Everyone knows medical school is expensive. However, not everyone knows that the cost of applying alone can set you back about $10,000. From preparing for the MCAT to sending out applications, the costs rack up. As a prospective medical school applicant, these figures terrify me, which is why I put together a guide to utilize free, low-cost resources while applying to medical school.
AAMC’s Financial Assistance Program
The Association of American Medical Colleges offers low-income students reduced rates and free resources to ease the burden of medical school applications. If you’re approved, they’ll give you a discounted MCAT fee, complimentary access to the MSAR (a guide to every school), free AAMC/MCAT prep materials and one free application waiver sent to 20 schools. To see if you qualify for the program, click here. You can be awarded Fee Assistance up to five times, which means you have a lot of opportunities to give it a shot.
While an MCAT course may help you prepare for the test, they also have a hefty price tag, often reaching about $5,000 or more. Online options tend to be cheaper than in-person options. There are always deals that companies offer for whichever learning style suits you.
Also, some courses may offer financial assistance or reduced rates for lower-income applicants, such as Next Step Test Prep. However, you don’t necessarily need a course to get a high score on the MCAT. Below are some free resources that can help your study schedule:
Dr. Ryan Gray’s MCAT Podcast
This free podcast provides tips for making a study schedule, tips for test day and problem-solving walkthroughs, with the help of a Next Step Test Prep tutor. They specifically focus on CARS (Critical Analysis and Reading Section) and the Psych-Sociology sections since those passages require a different mindset than the science sections.
Question of the Day
Multiple companies offer a “question a day” where they email you a former MCAT question with a thorough explanation as to why that is the correct answer. Next Step, Varsity Tutors, Kaplan and many more can be found just by searching “free MCAT question a day.” I keep an excel spreadsheet where I copy and paste the question and answer, then analyze why all of the other answer choices were wrong. This helps to solidify my problem-solving strategy.
If you are a fan of learning concepts through videos, then Khan Academy is your godsend. Its not just helpful for classes, but it offers a video series specifically geared toward MCAT prep. It covers the science concepts covered mostly on the MCAT, with visual concept reviews and practice problems worked out. If you are rusty on a topic from freshman biology, then just find the corresponding Khan Academy video on YouTube, and you’re set.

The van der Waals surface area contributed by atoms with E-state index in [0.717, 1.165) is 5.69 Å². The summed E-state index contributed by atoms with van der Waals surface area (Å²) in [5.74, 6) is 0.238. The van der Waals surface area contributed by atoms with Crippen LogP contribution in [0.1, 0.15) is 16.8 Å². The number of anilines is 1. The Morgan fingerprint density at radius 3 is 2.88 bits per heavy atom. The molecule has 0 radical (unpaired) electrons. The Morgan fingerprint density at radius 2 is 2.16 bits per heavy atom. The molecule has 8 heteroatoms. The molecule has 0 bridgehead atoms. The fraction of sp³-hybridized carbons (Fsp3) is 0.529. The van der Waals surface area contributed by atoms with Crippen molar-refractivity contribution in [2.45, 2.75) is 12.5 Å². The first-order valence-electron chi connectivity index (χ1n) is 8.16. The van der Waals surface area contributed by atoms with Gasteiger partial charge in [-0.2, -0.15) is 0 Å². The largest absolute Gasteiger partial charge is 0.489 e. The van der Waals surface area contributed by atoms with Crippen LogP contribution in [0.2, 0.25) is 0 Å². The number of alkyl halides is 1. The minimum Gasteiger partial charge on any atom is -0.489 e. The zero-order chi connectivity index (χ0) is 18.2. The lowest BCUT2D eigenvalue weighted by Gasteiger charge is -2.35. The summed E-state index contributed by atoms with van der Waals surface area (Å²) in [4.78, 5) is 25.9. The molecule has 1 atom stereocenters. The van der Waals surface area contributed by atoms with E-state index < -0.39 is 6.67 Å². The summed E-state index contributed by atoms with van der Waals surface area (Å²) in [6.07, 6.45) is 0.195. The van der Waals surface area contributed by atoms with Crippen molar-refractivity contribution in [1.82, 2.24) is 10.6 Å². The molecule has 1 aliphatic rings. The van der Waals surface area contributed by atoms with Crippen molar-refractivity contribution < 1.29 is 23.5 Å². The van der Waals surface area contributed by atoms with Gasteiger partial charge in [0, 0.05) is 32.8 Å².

AAMC Content Outline
This AAMC, the company that makes the test, provides an outline of all of the concepts covered on the MCAT. This is an invaluable resource because sometimes testing materials offers too in-depth information. If you’re answering a question that seems too hard and the concept is not found on the outline, then it’s not going to be on the test (thank goodness).
Reduced Cost Study Materials
There is always the debate between choosing between different testing companies’ content review books. Kaplan or Princeton Review? What about Exam Krackers? Well, they all serve a different purpose. It seems that the Princeton Review offers the most thorough content review for those who are nontraditional applicants and need to re-learn concepts.
Exam Krackers provides a more brief review of content meant for students who have a good foundation of pre-requisite knowledge and need help with just practice. Kaplan is a happy medium, giving loads of information but not to the overwhelming extent that Princeton Review does.
When buying these books, my advice would be to go cheap on content review books and buy quality practice tests. The content covered on the MCAT since 2015 has not changed much, so the books published since 2016 are fine. Use Facebook marketplace or eBay to get cheap books. Buy practice tests from another source to make sure you’re keeping on track. These are just a few of the free MCAT resources, but these are just my favorites. The Podcast is especially useful since you can listen to it on your commute to school or while exercising.
UF’s Pre-Health Advising Resources
The Pre-Health Advising Office provides free assistance with personal statements, interview prep, resources and volunteer and research opportunities. It offers a free Canvas course that isn’t graded and split into different modules. The course provides helpful videos and links to resources on- and off-campus. They also offer walk-in, phone and by-appointment advising if you want one-on-one help. Click here for more information about the services the Pre-Health Advising Office provides.
The process of applying to medical school is already grueling enough, let alone worrying about how to pay for it. If money is holding you back from applying, don’t be afraid to ask test prep companies or other organizations for financial assistance. Many of them are generous toward hardworking students who have the grit to go through the process.
It may seem cliche and naive, but don’t ever let money hold you back from your dreams. It may be a more difficult road, but its possible to succeed by using free materials. Go forth and conquer!